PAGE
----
I'm a huge Oz fan. I love the original books. I love the movie. I love Wicked (book and musical), Tin Man, Return to Oz, The Wiz (the musical more than the movie), and even Geoff Ryman's oh-so-depressing novel Was. There's no such thing as an "official" version of the story anymore, so I don't mind a little pastiche here and there. After all, Baum's Witch was short, wore an eye patch and a very tall hat, and brandished an umbrella, but Margaret Hamilton effectively erased that version in favor of the glorious green-skinned villain we all know and love. So talk of "the real version of the story" is pretty much moot at this point.

This movie didn't disappoint me at all. Yes, it had some issues, but I didn't really mind overall. I left the theater with a big goofy grin and I'll probably go see it again. It was an enjoyable romp through a gorgeous landscape with enough insider references to merit multiple viewings. It rarely takes itself too seriously, and never tries to step on the toes of any other version of the story. There are references to events in the books which, before now, have never made it into any other adaptations (such as the China Girl), as well as many familiar visual cues from the 1939 film (the guard's outfits, the spiral where one fork of the Yellow Brick Road begins, and even a shot of the Kansas horizon with a scraggly grasping tree seem comfortably familiar). There was even a visual cue that, while it may not have been taken from this source, certainly suggested a character from Tin Man.

I felt that Mila Kunis came across as a bit flat. Her character arc seems too forced and we don't really get to see much progression. I didn't mind James Franco, to be completely honest. He was appropriately sleazy when he needed to be and charming in a goofy way when needed. I think he could have invested his character with a bit more depth, but it never really turned me off his character at all. Superficiality is a huge part of his character, and I thought it worked, overall. The side characters were a delight, with some of the best comedic lines coming from Oz's traveling companions. And, of course, Rachel Weisz steals the show with a delicious performance, embodying a great number of classic villains from Snow White's Evil Queen to Star Wars' Emperor Palpatine.

Visually, the film is a delight. Sam Raimi turns Oz into its own wonderland without it ever seeming predictable or tired. One criticism I had with Burton's Alice was that it didn't really give the audience a chance to luxuriate in the bizarre landscapes of Underland all that much. It had great character design, but the landscape seemed a bit low- key. Raimi, on the other hand, gives audiences exactly what they're looking for. Gems, flowers, waterfalls, mountains, rock formations, sunsets, etc. that are completely breathtaking. Not only that, but the CGI is crisp and clean.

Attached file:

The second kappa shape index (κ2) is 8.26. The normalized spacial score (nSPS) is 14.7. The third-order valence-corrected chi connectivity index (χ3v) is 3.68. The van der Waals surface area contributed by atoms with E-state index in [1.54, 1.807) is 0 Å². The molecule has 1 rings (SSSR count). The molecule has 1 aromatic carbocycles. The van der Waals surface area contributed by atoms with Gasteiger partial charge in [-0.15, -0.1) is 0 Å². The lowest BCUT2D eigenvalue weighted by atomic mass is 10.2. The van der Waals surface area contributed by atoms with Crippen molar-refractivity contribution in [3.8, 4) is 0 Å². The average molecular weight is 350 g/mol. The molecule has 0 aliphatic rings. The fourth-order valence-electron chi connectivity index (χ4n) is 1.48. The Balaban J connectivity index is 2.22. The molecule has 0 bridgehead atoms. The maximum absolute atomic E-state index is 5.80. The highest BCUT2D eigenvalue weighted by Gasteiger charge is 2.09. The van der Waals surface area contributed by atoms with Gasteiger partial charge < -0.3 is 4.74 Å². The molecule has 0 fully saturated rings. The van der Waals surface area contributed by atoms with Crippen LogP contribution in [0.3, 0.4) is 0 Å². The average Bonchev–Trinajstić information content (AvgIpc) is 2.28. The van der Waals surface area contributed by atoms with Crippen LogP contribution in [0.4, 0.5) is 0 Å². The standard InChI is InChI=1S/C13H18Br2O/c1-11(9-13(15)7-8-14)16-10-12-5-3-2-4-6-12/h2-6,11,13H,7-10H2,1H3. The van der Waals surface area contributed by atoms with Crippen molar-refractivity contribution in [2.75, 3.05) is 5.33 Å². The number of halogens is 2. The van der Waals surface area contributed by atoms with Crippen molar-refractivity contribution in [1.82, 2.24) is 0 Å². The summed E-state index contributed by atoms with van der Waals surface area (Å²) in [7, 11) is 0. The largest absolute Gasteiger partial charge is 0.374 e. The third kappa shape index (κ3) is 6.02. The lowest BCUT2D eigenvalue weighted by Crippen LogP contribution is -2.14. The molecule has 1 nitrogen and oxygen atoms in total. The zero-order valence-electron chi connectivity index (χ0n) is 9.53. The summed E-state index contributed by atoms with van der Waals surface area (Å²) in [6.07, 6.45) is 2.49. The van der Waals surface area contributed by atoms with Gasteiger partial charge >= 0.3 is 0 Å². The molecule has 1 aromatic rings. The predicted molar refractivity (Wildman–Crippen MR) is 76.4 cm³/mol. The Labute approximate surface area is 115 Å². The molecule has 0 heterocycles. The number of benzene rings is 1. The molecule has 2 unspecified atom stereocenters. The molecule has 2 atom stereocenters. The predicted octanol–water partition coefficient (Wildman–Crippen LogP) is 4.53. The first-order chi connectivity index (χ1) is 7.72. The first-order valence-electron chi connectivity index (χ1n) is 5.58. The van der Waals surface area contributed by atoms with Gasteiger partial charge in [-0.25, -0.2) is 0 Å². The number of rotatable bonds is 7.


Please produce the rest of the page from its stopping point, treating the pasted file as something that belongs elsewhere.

Danny Elfman's score was...OK. One thing I've noticed with him lately is that almost everything he does now sounds less and less unique. We've got the requisite haunting waltz and the spectacular pounding swirling opening credits theme, but other than that, I found almost everything to be a bit forgettable, which is sad because Elfman is one of my favorite film composers. The music isn't bad, but it just doesn't add as much as it could have.

But overall, I really enjoyed this movie. It's a delightful romp through a colorful wilderness that asks nothing more from its audience than a chance to have fun. This isn't a thoughtful, complex Oscar-winner nor is it a gritty realistic fantasy a la Lord of the Rings or Game of Thrones. It's a kaleidoscopic portrait that seems at once familiar and new. Children will love it (though very young children may be scared by a few of the antagonistic creatures) adults will enjoy picking out all the loving homages to the books and the 1939 film. It's a fun way to spend an evening, and you won't be disappointed, just don't go in expecting deep, complex high fantasy. If you liked Burton's Alice, you will definitely enjoy this film (and you'll probably enjoy it more, if I may so myself).